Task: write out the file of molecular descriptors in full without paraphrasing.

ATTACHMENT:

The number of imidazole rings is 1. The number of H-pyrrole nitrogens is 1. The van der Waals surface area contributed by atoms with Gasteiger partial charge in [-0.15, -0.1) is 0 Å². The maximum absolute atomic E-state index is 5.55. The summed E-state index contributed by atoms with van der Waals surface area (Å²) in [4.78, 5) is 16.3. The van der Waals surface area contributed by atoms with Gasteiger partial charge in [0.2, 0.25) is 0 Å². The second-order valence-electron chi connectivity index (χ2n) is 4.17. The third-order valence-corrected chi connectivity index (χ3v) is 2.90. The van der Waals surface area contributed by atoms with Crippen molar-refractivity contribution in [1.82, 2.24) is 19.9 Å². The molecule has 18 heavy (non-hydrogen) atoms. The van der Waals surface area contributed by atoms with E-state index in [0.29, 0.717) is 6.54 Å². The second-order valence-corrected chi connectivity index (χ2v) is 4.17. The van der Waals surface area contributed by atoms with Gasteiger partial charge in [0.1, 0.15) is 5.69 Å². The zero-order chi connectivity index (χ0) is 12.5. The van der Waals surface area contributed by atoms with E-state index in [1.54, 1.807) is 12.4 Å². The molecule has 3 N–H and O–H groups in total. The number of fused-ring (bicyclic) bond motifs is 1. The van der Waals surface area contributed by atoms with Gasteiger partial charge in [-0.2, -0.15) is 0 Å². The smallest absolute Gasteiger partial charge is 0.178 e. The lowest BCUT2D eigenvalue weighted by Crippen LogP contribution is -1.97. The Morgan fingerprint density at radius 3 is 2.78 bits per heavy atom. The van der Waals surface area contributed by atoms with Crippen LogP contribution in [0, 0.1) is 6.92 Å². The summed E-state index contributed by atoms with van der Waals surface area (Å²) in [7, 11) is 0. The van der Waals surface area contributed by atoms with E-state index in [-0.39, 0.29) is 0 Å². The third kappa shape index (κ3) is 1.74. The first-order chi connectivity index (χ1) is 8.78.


The number of imidazole rings is 1. The number of H-pyrrole nitrogens is 1. The van der Waals surface area contributed by atoms with Gasteiger partial charge in [-0.15, -0.1) is 0 Å². The maximum absolute atomic E-state index is 5.55. The summed E-state index contributed by atoms with van der Waals surface area (Å²) in [4.78, 5) is 16.3. The van der Waals surface area contributed by atoms with Gasteiger partial charge in [0.2, 0.25) is 0 Å². The second-order valence-electron chi connectivity index (χ2n) is 4.17. The third-order valence-corrected chi connectivity index (χ3v) is 2.90. The van der Waals surface area contributed by atoms with Crippen molar-refractivity contribution in [1.82, 2.24) is 19.9 Å². The molecule has 18 heavy (non-hydrogen) atoms. The van der Waals surface area contributed by atoms with E-state index in [0.29, 0.717) is 6.54 Å². The second-order valence-corrected chi connectivity index (χ2v) is 4.17. The van der Waals surface area contributed by atoms with Gasteiger partial charge in [0.1, 0.15) is 5.69 Å². The zero-order chi connectivity index (χ0) is 12.5. The van der Waals surface area contributed by atoms with E-state index in [1.54, 1.807) is 12.4 Å². The molecule has 3 N–H and O–H groups in total. The number of fused-ring (bicyclic) bond motifs is 1. The van der Waals surface area contributed by atoms with Gasteiger partial charge in [-0.2, -0.15) is 0 Å². The smallest absolute Gasteiger partial charge is 0.178 e. The lowest BCUT2D eigenvalue weighted by Crippen LogP contribution is -1.97. The Morgan fingerprint density at radius 3 is 2.78 bits per heavy atom. The van der Waals surface area contributed by atoms with Crippen LogP contribution in [0, 0.1) is 6.92 Å². The summed E-state index contributed by atoms with van der Waals surface area (Å²) in [7, 11) is 0. The van der Waals surface area contributed by atoms with E-state index in [-0.39, 0.29) is 0 Å². The third kappa shape index (κ3) is 1.74. The first-order chi connectivity index (χ1) is 8.78.